Success meant that GM could move ahead with greater availability.  By 1985 the option was extended to GM C-body cars (i.e., Buick Electra), and from there quickly filtered down through more of the company’s vast model range.  The Delco-GM/Bose system was incrementally improved with each new model, but the core concept stayed the same, and continued to receive outstanding reviews.

For General Motors, its affiliation with Bose was a much-needed success in what otherwise was a brutal decade.  In fact, since that time, GM has been at or near the top of auto sound among major manufacturers.  And the Bose partnership continues to this day – while the number of speakers and features have grown, the same premise of customization that created outstanding sound in Sevilles and Rivieras continues to succeed in Escalades and Enclaves.

Even more significantly, this system had a profound effect on the overall car market.  Within just five years, Ford had partnered with JBL; Chrysler with Infinity; and Nissan, Acura and Audi with Bose (whose GM contract wasn’t exclusive).  Among all manufacturers, sound systems quit being an afterthought, and instead became a significant selling point.  By the end of the decade, the proportion of new US cars sold without radios plummeted to near zero, and the average car of 1990 had a better sound system than even most costly cars from the pre-Delco/Bose era.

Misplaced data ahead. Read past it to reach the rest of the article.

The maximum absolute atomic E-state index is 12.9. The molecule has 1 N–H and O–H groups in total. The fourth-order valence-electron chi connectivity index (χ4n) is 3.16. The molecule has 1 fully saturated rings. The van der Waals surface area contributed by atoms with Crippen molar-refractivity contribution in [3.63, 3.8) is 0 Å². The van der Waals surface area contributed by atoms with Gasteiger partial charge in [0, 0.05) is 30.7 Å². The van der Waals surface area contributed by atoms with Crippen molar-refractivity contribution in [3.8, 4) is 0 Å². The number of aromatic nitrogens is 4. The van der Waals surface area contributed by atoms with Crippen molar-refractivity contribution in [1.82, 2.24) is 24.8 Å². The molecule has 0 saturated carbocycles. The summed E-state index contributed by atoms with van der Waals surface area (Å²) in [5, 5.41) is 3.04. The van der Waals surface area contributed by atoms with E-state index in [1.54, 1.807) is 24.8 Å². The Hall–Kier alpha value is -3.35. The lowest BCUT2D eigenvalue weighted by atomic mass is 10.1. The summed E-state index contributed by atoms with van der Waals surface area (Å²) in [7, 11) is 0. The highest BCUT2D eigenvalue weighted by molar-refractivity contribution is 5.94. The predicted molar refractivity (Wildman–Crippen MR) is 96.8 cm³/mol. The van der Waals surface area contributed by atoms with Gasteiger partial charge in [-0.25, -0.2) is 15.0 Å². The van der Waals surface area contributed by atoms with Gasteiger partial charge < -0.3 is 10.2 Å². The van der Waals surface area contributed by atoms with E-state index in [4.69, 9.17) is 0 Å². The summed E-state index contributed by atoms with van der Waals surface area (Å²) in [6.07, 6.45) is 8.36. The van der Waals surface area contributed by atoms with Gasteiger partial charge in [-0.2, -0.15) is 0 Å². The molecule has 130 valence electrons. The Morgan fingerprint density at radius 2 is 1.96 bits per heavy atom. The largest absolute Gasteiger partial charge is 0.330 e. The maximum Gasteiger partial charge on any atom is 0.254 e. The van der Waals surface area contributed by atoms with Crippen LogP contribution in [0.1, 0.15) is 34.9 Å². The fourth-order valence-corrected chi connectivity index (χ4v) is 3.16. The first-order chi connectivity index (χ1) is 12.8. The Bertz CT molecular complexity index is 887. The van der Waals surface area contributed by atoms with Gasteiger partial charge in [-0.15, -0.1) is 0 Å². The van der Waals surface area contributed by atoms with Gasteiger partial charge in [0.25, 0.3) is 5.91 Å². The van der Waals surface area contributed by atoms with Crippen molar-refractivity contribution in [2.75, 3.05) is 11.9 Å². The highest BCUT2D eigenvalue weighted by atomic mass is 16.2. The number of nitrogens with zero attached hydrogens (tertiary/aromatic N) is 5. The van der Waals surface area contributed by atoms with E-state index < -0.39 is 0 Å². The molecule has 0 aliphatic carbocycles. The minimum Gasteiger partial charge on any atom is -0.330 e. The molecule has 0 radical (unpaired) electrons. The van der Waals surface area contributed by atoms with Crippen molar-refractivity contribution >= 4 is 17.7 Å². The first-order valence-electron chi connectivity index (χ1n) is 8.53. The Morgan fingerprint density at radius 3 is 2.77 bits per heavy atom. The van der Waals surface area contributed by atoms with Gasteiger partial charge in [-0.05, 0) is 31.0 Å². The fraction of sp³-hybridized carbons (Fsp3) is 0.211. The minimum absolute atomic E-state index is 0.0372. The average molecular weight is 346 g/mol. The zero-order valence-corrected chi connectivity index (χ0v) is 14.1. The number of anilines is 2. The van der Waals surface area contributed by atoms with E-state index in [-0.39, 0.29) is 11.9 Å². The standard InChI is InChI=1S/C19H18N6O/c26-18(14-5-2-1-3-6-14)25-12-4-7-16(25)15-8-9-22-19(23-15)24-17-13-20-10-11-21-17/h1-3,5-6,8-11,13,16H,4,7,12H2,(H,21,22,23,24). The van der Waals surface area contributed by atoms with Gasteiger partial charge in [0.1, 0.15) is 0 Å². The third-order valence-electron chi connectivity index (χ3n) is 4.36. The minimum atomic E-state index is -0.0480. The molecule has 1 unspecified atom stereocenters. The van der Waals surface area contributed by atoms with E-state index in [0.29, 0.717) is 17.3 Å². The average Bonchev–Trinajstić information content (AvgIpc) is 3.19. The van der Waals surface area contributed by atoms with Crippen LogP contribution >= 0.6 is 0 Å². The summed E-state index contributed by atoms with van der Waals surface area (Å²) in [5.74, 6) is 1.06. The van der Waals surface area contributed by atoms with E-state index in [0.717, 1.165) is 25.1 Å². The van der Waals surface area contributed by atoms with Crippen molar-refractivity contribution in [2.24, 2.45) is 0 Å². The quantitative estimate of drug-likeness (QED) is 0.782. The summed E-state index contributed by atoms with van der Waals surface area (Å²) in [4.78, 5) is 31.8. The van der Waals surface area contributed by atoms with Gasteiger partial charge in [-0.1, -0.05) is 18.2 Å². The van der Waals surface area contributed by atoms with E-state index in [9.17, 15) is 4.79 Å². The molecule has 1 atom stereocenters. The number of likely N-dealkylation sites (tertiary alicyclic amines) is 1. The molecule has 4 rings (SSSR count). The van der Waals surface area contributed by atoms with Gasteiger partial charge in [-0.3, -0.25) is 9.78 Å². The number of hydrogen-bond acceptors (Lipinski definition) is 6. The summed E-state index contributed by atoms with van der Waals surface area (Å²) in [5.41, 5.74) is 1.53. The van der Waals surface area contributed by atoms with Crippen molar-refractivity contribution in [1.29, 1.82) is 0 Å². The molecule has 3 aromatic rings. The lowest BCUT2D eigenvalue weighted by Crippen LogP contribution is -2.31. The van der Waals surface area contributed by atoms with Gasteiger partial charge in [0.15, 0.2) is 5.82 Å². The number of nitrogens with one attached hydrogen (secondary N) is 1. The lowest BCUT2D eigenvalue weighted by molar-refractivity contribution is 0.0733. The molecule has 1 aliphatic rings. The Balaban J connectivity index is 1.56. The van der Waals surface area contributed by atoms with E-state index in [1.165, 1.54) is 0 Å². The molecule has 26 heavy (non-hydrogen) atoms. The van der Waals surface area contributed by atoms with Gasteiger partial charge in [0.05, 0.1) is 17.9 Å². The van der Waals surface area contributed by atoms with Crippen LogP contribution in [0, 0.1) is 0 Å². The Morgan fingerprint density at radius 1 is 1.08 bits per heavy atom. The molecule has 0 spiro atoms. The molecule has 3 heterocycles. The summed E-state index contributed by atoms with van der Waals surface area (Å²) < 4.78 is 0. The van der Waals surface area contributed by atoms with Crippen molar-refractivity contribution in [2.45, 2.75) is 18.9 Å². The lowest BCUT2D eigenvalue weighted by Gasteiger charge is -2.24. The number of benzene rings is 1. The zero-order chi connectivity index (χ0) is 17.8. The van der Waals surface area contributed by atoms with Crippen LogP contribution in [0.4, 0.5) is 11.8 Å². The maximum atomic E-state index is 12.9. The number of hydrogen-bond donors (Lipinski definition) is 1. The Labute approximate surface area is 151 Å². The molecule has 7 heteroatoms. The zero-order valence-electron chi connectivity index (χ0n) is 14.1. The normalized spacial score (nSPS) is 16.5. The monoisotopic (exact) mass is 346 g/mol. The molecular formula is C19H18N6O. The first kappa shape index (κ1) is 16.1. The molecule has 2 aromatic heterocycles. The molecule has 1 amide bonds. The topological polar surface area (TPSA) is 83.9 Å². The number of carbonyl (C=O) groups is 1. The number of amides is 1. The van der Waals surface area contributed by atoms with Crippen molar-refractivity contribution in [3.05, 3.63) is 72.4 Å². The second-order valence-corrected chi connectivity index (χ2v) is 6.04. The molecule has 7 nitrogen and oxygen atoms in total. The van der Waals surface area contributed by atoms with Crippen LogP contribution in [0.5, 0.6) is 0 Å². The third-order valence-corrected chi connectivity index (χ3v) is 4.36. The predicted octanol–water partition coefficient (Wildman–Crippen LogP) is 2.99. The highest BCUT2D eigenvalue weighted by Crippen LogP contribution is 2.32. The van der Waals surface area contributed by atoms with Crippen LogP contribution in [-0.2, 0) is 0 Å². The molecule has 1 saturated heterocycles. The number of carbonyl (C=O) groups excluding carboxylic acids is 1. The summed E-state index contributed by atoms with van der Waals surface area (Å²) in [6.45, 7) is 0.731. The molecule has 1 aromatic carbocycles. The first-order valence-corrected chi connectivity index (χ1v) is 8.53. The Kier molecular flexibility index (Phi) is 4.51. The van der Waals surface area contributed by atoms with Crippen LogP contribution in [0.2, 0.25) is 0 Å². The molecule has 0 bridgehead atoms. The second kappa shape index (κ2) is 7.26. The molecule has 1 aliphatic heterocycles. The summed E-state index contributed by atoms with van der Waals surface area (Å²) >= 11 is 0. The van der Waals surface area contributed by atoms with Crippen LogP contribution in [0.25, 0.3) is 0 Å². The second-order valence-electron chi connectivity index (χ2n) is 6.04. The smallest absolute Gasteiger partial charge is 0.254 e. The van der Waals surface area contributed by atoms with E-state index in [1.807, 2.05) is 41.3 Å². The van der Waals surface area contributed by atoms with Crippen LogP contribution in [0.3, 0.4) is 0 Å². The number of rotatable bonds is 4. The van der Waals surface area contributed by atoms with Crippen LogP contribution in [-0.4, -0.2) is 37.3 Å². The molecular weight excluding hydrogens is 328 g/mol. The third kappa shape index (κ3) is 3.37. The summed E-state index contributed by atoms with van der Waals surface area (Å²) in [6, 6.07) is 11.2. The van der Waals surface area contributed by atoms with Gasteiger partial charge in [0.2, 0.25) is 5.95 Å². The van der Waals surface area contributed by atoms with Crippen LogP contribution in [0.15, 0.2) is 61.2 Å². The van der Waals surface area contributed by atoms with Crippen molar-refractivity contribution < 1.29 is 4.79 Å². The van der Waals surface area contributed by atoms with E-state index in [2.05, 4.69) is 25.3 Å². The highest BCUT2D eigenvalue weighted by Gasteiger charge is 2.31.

The Delco-GM/Bose sound system created reverberations throughout both the auto and audio industries… it’s tough to think of an automotive component that so quickly changed consumer products.  Bose’s expertise, along with General Motors’ production capabilities, created a unique partnership.  This was the right product, at the right time, developed by the right companies.  And the next time you think that GM was completely moribund in the 1980s, just turn up the volume and enjoy the significance of one of The General’s greatest hits.